That can only go for so long before the costs of holding inventory for extended periods coupled with ongoing shortages of truck drivers and new DOT regulations on electronic data logs drive up the cost of transportation, forcing recovery of those costs. I think we will see prices move up a bit in some markets.

For example, the private market in the Chicago area jumped $10/ton in the spring as supplies ran out due to end-of-season syndrome. Salt and deicers are commodities like any other – price is driven by supply and demand, and demand was up and supply was down. It’s hard to predict the future, but I expect we’ll see some price recovery in bulk salt and possibly some bagged products as we move through the pre-season of winter 2018-2019.

Environmental pressure.

This is a topic we all need to keep our eyes on closely. There has been a series of studies, reports and articles about rising levels of chlorides in North American fresh water. The rivers and lakes of the U.S. are beginning to show signs of the impact of what I will call excessive use of deicers.

This is a bit of a touchy subject, but we are routinely slathering surfaces with more deicing products than needed as fear of litigation drives that application. I am thinking that at some point, the EPA will likely regulate the business since every pound of deicing products purchased in the U.S. is “disposed of in the environment.”

More attention is being directed at deicers for corrosion and chloride pollution. A recent article questioned if chlorides are the next phosphorus, referring to bans on phosphorus in detergents because of their role as a macro-nutrient to feed eutrophication – algae bloom in stagnant waters which chokes out ecosystems. There is real concern about the chloride impact in fresh waters, and this topic may drive a new approach to chemical deicing.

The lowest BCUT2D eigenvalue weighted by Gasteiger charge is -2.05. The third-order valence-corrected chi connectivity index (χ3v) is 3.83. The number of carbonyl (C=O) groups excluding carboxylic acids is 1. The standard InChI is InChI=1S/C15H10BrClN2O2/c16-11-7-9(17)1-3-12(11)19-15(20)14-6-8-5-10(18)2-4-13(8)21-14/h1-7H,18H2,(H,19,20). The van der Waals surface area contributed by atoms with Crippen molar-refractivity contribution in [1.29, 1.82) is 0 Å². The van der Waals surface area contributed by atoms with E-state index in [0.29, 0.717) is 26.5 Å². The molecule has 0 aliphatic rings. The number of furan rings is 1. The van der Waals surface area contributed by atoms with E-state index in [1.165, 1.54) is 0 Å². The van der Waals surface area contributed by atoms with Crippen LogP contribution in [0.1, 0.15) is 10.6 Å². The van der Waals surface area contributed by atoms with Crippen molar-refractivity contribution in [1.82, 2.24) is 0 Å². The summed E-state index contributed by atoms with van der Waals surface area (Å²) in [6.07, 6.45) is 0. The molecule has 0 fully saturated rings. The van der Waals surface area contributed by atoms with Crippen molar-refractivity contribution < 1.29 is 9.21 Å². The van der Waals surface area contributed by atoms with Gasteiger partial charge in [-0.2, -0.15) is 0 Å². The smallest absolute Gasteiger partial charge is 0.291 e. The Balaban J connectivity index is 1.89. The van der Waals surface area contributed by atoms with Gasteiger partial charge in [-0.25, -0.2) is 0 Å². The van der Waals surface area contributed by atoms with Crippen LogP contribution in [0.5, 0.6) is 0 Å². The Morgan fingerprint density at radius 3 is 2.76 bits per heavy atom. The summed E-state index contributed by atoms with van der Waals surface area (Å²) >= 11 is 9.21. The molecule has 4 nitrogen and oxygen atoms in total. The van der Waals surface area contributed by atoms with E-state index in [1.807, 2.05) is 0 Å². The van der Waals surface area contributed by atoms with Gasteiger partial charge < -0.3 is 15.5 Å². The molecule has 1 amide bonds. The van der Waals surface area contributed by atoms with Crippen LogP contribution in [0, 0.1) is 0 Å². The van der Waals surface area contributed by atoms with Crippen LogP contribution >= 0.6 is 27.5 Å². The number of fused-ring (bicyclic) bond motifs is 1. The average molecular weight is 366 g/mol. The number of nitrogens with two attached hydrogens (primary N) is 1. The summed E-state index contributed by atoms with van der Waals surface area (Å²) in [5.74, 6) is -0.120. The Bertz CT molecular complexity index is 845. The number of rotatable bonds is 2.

Generally, there is plenty of product available for the next season across the U.S. I expect to see a little upwards price movement in certain regional markets. As potential trade wars loom, their impact on premium deicers and salt may also play a role in increased costs. Environmental considerations and pollution from deicers will continue to grow as an issue and the industry will need to keep current with best practices.

Whenever I hear complaints that our products are ruining our waterways, I remind the complainer that if they would simply stay home until the storm is over and let the snow be cleared off and then have one application at the end, problem solved. Always remind people who say we’re killing their [fill-in-the-blank] with our deicing products, that their insistence on driving in snow is what is causing that problem – not the people charged with treating the roads.